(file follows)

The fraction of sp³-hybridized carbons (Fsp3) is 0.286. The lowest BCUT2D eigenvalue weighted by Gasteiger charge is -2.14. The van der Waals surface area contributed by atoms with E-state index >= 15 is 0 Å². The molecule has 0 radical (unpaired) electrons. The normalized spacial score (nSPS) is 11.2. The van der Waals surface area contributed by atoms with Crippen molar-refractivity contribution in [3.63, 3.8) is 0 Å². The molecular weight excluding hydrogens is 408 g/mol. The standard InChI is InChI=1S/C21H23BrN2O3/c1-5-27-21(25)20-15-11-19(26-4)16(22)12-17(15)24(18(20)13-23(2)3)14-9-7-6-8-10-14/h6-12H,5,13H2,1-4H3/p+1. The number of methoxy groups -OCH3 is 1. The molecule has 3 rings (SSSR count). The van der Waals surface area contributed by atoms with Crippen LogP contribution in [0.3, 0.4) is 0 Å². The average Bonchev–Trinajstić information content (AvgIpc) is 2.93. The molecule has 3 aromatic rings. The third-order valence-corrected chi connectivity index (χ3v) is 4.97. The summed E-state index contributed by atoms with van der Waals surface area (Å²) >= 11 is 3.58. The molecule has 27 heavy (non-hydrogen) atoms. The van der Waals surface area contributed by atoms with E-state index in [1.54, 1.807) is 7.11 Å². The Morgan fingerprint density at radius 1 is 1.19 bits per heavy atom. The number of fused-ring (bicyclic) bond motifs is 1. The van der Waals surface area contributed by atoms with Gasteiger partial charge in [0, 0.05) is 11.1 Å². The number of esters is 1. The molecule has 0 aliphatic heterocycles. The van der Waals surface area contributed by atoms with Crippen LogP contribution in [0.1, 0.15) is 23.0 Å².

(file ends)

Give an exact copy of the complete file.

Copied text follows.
The fraction of sp³-hybridized carbons (Fsp3) is 0.286. The lowest BCUT2D eigenvalue weighted by Gasteiger charge is -2.14. The van der Waals surface area contributed by atoms with E-state index >= 15 is 0 Å². The molecule has 0 radical (unpaired) electrons. The normalized spacial score (nSPS) is 11.2. The van der Waals surface area contributed by atoms with Crippen molar-refractivity contribution in [3.63, 3.8) is 0 Å². The molecular weight excluding hydrogens is 408 g/mol. The standard InChI is InChI=1S/C21H23BrN2O3/c1-5-27-21(25)20-15-11-19(26-4)16(22)12-17(15)24(18(20)13-23(2)3)14-9-7-6-8-10-14/h6-12H,5,13H2,1-4H3/p+1. The number of methoxy groups -OCH3 is 1. The molecule has 3 rings (SSSR count). The van der Waals surface area contributed by atoms with Crippen LogP contribution in [0.3, 0.4) is 0 Å². The average Bonchev–Trinajstić information content (AvgIpc) is 2.93. The molecule has 3 aromatic rings. The third-order valence-corrected chi connectivity index (χ3v) is 4.97. The summed E-state index contributed by atoms with van der Waals surface area (Å²) >= 11 is 3.58. The molecule has 27 heavy (non-hydrogen) atoms. The van der Waals surface area contributed by atoms with E-state index in [1.54, 1.807) is 7.11 Å². The Morgan fingerprint density at radius 1 is 1.19 bits per heavy atom. The number of fused-ring (bicyclic) bond motifs is 1. The van der Waals surface area contributed by atoms with Gasteiger partial charge in [0, 0.05) is 11.1 Å². The number of esters is 1. The molecule has 0 aliphatic heterocycles. The van der Waals surface area contributed by atoms with Crippen LogP contribution in [0.1, 0.15) is 23.0 Å².